Hadrash Ve-haiyun
Dor Riv'e'i

Insights in the Parsha in the thought and style of
the Reisha Rav - Harav Aaron Levine T”zl
by Efraim Levine


 To Dedicate Please Contact Hadrash Ve-Haiyun

 Leah’s eyes were soft while Rachel was beautiful of form and beautiful of appearance.
(Bereishis 29:17)

Commenting on the word “rachos” Rashi explains that Leah feared that she would be forced to marry Eisav. This was because it was well known that Rivkah had two sons and her brother Lavan had two daughters. Everyone assumed that these two sets of cousins were ideal for each other. It was further assumed that the older brother would marry the older sister and the younger brother would marry the younger sister. Leah the older daughter who was entirely righteous was greatly distressed with her perspective wicked groom, the older brother Eisav and therefore cried. The posuk alludes to this by describing Rivkah as one who had soft eyes.

Interestingly, the Targum has an entirely different interpretation. The Targum translates the word “rachos” as “ya’ay’yan” which means beautiful. The posuk thus compliments Leah as having beautiful eyes. However, this leaves us to infer that the only thing that was beautiful about Leah were her eyes. This is in sharp contrast to Rachel whom the posuk describes as completely beautiful.

However, if we take a closer look at the Torah’s description of Rachel we will notice that with regard to her as well the Torah is not completely complimentary. The posuk specifies that Rachel “hayisah” beautiful, which is translated as, “Rachel was beautiful.” There is an emphasis on the past. This stands in contrast to the Torah’s description of Leah’s beautiful eyes where this emphasis is omitted. Furthermore, if we examine the Torah’s description of Sarah’s and Rivkah’s beauty, there too, the Torah does not emphasize that it was something that ‘was.’ The emphasis of Rachel’s beauty as something that was, intimates that it was temporary and did not endure. On the other hand Leah remained with permanently beautiful eyes. Indeed, the phenomenon of ephemeral physical beauty vs. the permanent beauty of the eyes is common even today.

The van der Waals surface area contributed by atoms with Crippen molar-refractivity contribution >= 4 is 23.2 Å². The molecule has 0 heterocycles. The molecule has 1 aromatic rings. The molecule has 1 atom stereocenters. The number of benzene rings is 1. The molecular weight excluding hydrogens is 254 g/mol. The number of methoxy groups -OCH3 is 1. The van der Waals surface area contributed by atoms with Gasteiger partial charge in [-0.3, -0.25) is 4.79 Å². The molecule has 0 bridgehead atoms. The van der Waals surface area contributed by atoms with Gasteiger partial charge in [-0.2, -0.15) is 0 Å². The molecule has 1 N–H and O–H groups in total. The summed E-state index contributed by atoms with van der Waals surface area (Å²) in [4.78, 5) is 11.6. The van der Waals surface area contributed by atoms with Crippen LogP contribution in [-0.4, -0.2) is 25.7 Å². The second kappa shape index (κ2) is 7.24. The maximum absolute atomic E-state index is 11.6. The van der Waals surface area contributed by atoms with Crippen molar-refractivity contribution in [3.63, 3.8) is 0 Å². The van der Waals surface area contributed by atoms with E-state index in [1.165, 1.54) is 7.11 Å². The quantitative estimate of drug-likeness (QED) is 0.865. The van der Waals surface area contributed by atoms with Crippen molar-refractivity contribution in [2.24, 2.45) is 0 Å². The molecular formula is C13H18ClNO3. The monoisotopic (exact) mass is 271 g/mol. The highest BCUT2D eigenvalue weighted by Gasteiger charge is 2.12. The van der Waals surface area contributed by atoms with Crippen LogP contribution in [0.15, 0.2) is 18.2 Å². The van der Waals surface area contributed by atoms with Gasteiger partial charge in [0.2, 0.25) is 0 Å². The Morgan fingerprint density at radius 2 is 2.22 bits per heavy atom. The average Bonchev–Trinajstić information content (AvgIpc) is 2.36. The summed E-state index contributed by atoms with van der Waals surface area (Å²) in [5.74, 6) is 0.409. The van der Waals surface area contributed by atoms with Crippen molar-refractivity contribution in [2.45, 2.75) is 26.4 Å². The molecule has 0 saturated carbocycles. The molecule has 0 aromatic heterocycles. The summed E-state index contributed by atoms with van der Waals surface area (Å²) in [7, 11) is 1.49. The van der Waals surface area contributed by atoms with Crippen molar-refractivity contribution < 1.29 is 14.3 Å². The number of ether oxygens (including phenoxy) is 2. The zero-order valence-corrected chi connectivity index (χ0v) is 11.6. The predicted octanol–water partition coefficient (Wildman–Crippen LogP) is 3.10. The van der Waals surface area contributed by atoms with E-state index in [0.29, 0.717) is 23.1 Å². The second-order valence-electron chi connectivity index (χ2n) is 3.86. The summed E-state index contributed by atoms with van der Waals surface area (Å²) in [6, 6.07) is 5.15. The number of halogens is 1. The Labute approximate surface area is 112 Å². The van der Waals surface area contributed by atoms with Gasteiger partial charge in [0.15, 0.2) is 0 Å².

In summery, we see that the Torah in a single posuk compliments both Rachel and Leah. Each compliment has a downside. Leah is complimented as having permanently beautiful eyes. The downside is that this implies that nothing else about her was beautiful. On the other hand, Rachel is complimented as being entirely beautiful. The downside is that the wording of the posuk hints that that it was only temporary.

Using this interpretation let us take a new look at a well-known Gemara. The Gemara (Kesubos 16b) relates a dispute between Beis Hillel and Beis Shamai concerning the proper method of praising a newlywed bride. Beis Hillel’s opinion is that one should praise the bride as beautiful and graceful. Beis Shamai disagrees and opines that one should praise her for what she is. From the ensuing give-and-take of the Gemara, it appears that we are discussing a bride that is not truly beautiful. The simple interpretation of Beis Hillel is that ‘for the sake of peace’ we bend the truth a bit and praise her as completely beautiful. Beis Shamai disagrees and opines that we must adhere to the absolute truth; therefore, we must be careful not to lie even slightly. As for praising the bride, we do the best we can without exaggerating.

This interpretation of Beis Hillel and Beis Shamai is difficult. If it is true that we are dealing with a bride that is not beautiful, what justification can Beis Hillel give for allowing us to lie? In addition to being unethical with such praise, whom are we fooling? If the bride is clearly not beautiful, it would be a mockery to praise her as beautiful. Likewise, according to Beis Shamai if we will praise only a single quality of the bride doesn’t that imply that there is nothing else good to say about her? Does this praise not qualify as an insult?